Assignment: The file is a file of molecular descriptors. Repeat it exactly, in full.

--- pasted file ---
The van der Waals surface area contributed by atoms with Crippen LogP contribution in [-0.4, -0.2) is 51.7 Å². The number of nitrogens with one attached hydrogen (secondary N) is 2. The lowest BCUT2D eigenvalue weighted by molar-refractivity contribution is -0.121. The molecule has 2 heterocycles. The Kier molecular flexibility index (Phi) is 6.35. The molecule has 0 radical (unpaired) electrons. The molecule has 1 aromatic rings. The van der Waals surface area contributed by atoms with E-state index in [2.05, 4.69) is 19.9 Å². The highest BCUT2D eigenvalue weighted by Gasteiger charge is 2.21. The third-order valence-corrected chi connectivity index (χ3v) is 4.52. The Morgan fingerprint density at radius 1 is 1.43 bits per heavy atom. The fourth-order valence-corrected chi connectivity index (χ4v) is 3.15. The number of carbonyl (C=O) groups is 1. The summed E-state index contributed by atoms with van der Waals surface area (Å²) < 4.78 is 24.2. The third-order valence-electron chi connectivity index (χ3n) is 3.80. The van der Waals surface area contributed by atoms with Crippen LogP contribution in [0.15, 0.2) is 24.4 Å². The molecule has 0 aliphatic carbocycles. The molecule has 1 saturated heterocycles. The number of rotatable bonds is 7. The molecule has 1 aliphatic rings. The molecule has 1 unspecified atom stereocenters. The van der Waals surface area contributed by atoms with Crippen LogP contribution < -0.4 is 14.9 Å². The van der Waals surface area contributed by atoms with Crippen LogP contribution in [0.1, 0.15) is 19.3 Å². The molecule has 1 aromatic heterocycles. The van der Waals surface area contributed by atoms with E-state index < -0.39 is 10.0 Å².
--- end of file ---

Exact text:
The van der Waals surface area contributed by atoms with Crippen LogP contribution in [-0.4, -0.2) is 51.7 Å². The number of nitrogens with one attached hydrogen (secondary N) is 2. The lowest BCUT2D eigenvalue weighted by molar-refractivity contribution is -0.121. The molecule has 2 heterocycles. The Kier molecular flexibility index (Phi) is 6.35. The molecule has 0 radical (unpaired) electrons. The molecule has 1 aromatic rings. The van der Waals surface area contributed by atoms with E-state index in [2.05, 4.69) is 19.9 Å². The highest BCUT2D eigenvalue weighted by Gasteiger charge is 2.21. The third-order valence-corrected chi connectivity index (χ3v) is 4.52. The Morgan fingerprint density at radius 1 is 1.43 bits per heavy atom. The fourth-order valence-corrected chi connectivity index (χ4v) is 3.15. The number of carbonyl (C=O) groups is 1. The summed E-state index contributed by atoms with van der Waals surface area (Å²) < 4.78 is 24.2. The third-order valence-electron chi connectivity index (χ3n) is 3.80. The van der Waals surface area contributed by atoms with Crippen LogP contribution in [0.15, 0.2) is 24.4 Å². The molecule has 0 aliphatic carbocycles. The molecule has 1 saturated heterocycles. The number of rotatable bonds is 7. The molecule has 1 aliphatic rings. The molecule has 1 unspecified atom stereocenters. The van der Waals surface area contributed by atoms with Crippen LogP contribution < -0.4 is 14.9 Å². The van der Waals surface area contributed by atoms with Crippen LogP contribution in [0.1, 0.15) is 19.3 Å². The molecule has 1 aromatic heterocycles. The van der Waals surface area contributed by atoms with E-state index < -0.39 is 10.0 Å².